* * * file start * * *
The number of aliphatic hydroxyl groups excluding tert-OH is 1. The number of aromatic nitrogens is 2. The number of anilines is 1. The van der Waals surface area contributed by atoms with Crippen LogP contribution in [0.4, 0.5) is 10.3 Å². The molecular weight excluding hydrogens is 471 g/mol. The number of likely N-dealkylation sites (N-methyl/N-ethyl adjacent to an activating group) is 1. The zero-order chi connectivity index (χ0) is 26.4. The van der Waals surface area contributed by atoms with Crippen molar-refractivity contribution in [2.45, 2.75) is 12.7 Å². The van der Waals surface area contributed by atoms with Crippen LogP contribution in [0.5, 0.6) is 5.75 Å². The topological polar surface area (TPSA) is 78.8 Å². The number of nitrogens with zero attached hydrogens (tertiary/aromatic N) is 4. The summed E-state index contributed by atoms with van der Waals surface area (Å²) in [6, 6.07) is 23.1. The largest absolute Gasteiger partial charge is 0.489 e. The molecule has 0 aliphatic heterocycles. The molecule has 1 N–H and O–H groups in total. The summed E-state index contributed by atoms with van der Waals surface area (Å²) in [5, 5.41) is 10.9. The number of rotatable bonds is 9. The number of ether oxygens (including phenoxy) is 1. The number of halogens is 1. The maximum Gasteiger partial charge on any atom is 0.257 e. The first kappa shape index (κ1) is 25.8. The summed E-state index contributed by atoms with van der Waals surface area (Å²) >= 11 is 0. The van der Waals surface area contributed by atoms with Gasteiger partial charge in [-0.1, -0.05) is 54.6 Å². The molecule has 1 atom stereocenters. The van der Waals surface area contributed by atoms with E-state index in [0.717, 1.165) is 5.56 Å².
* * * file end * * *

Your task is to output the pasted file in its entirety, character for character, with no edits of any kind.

The number of aliphatic hydroxyl groups excluding tert-OH is 1. The number of aromatic nitrogens is 2. The number of anilines is 1. The van der Waals surface area contributed by atoms with Crippen LogP contribution in [0.4, 0.5) is 10.3 Å². The molecular weight excluding hydrogens is 471 g/mol. The number of likely N-dealkylation sites (N-methyl/N-ethyl adjacent to an activating group) is 1. The zero-order chi connectivity index (χ0) is 26.4. The van der Waals surface area contributed by atoms with Crippen molar-refractivity contribution in [2.45, 2.75) is 12.7 Å². The van der Waals surface area contributed by atoms with Crippen LogP contribution in [0.5, 0.6) is 5.75 Å². The topological polar surface area (TPSA) is 78.8 Å². The number of nitrogens with zero attached hydrogens (tertiary/aromatic N) is 4. The summed E-state index contributed by atoms with van der Waals surface area (Å²) in [6, 6.07) is 23.1. The largest absolute Gasteiger partial charge is 0.489 e. The molecule has 0 aliphatic heterocycles. The molecule has 1 N–H and O–H groups in total. The summed E-state index contributed by atoms with van der Waals surface area (Å²) in [5, 5.41) is 10.9. The number of rotatable bonds is 9. The number of ether oxygens (including phenoxy) is 1. The number of halogens is 1. The maximum Gasteiger partial charge on any atom is 0.257 e. The first kappa shape index (κ1) is 25.8. The summed E-state index contributed by atoms with van der Waals surface area (Å²) >= 11 is 0. The van der Waals surface area contributed by atoms with Gasteiger partial charge in [-0.1, -0.05) is 54.6 Å². The molecule has 1 atom stereocenters. The van der Waals surface area contributed by atoms with E-state index in [0.717, 1.165) is 5.56 Å².